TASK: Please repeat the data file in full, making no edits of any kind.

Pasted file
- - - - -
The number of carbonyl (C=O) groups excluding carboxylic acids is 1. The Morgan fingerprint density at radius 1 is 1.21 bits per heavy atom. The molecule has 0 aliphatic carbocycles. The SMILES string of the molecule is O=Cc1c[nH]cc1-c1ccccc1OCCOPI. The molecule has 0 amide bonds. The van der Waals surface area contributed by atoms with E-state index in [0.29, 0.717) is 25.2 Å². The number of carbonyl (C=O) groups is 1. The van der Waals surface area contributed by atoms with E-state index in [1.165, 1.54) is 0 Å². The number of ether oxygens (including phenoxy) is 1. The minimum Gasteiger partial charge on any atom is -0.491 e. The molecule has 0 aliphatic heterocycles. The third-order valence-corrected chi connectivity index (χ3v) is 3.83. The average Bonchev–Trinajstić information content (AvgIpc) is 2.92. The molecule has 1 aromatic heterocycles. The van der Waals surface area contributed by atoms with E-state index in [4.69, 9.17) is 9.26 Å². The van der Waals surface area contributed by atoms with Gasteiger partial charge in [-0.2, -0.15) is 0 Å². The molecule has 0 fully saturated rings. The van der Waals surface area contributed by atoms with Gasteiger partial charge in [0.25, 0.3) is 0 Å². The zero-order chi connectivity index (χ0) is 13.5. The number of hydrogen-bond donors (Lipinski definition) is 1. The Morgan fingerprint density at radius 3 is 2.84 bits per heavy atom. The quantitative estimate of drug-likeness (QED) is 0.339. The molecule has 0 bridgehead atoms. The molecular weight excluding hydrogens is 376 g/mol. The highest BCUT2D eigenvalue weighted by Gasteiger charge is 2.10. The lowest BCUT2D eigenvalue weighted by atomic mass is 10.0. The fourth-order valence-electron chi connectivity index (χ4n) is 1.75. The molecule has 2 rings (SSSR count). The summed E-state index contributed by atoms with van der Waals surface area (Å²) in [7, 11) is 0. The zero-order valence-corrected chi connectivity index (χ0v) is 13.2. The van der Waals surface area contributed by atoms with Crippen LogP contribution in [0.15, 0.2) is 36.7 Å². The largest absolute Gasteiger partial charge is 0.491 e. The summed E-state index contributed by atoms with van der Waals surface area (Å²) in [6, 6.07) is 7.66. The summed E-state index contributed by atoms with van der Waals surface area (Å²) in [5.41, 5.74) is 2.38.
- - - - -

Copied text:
The number of carbonyl (C=O) groups excluding carboxylic acids is 1. The Morgan fingerprint density at radius 1 is 1.21 bits per heavy atom. The molecule has 0 aliphatic carbocycles. The SMILES string of the molecule is O=Cc1c[nH]cc1-c1ccccc1OCCOPI. The molecule has 0 amide bonds. The van der Waals surface area contributed by atoms with E-state index in [0.29, 0.717) is 25.2 Å². The number of carbonyl (C=O) groups is 1. The van der Waals surface area contributed by atoms with E-state index in [1.165, 1.54) is 0 Å². The number of ether oxygens (including phenoxy) is 1. The minimum Gasteiger partial charge on any atom is -0.491 e. The molecule has 0 aliphatic heterocycles. The third-order valence-corrected chi connectivity index (χ3v) is 3.83. The average Bonchev–Trinajstić information content (AvgIpc) is 2.92. The molecule has 1 aromatic heterocycles. The van der Waals surface area contributed by atoms with E-state index in [4.69, 9.17) is 9.26 Å². The van der Waals surface area contributed by atoms with Gasteiger partial charge in [-0.2, -0.15) is 0 Å². The molecule has 0 fully saturated rings. The van der Waals surface area contributed by atoms with Gasteiger partial charge in [0.25, 0.3) is 0 Å². The zero-order chi connectivity index (χ0) is 13.5. The number of hydrogen-bond donors (Lipinski definition) is 1. The Morgan fingerprint density at radius 3 is 2.84 bits per heavy atom. The quantitative estimate of drug-likeness (QED) is 0.339. The molecule has 0 bridgehead atoms. The molecular weight excluding hydrogens is 376 g/mol. The highest BCUT2D eigenvalue weighted by Gasteiger charge is 2.10. The lowest BCUT2D eigenvalue weighted by atomic mass is 10.0. The fourth-order valence-electron chi connectivity index (χ4n) is 1.75. The molecule has 2 rings (SSSR count). The summed E-state index contributed by atoms with van der Waals surface area (Å²) in [7, 11) is 0. The zero-order valence-corrected chi connectivity index (χ0v) is 13.2. The van der Waals surface area contributed by atoms with Crippen LogP contribution in [0.15, 0.2) is 36.7 Å². The largest absolute Gasteiger partial charge is 0.491 e. The summed E-state index contributed by atoms with van der Waals surface area (Å²) in [6, 6.07) is 7.66. The summed E-state index contributed by atoms with van der Waals surface area (Å²) in [5.41, 5.74) is 2.38.